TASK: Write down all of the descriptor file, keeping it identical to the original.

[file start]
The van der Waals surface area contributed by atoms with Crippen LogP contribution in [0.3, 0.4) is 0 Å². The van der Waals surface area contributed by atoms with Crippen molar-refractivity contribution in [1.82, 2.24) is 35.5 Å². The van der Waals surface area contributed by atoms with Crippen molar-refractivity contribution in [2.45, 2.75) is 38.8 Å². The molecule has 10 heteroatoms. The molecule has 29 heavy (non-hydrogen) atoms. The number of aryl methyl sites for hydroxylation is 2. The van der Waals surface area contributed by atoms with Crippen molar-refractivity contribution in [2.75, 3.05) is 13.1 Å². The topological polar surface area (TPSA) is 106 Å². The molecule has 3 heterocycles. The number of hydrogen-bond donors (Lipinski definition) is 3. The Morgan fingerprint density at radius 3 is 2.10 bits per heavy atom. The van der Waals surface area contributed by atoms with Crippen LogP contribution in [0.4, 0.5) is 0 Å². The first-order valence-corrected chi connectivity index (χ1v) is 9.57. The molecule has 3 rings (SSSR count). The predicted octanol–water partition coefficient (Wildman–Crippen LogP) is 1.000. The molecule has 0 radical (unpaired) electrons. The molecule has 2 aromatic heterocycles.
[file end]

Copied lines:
The van der Waals surface area contributed by atoms with Crippen LogP contribution in [0.3, 0.4) is 0 Å². The van der Waals surface area contributed by atoms with Crippen molar-refractivity contribution in [1.82, 2.24) is 35.5 Å². The van der Waals surface area contributed by atoms with Crippen molar-refractivity contribution in [2.45, 2.75) is 38.8 Å². The molecule has 10 heteroatoms. The molecule has 29 heavy (non-hydrogen) atoms. The number of aryl methyl sites for hydroxylation is 2. The van der Waals surface area contributed by atoms with Crippen molar-refractivity contribution in [2.75, 3.05) is 13.1 Å². The topological polar surface area (TPSA) is 106 Å². The molecule has 3 heterocycles. The number of hydrogen-bond donors (Lipinski definition) is 3. The Morgan fingerprint density at radius 3 is 2.10 bits per heavy atom. The van der Waals surface area contributed by atoms with Crippen LogP contribution in [0.4, 0.5) is 0 Å². The first-order valence-corrected chi connectivity index (χ1v) is 9.57. The molecule has 3 rings (SSSR count). The predicted octanol–water partition coefficient (Wildman–Crippen LogP) is 1.000. The molecule has 0 radical (unpaired) electrons. The molecule has 2 aromatic heterocycles.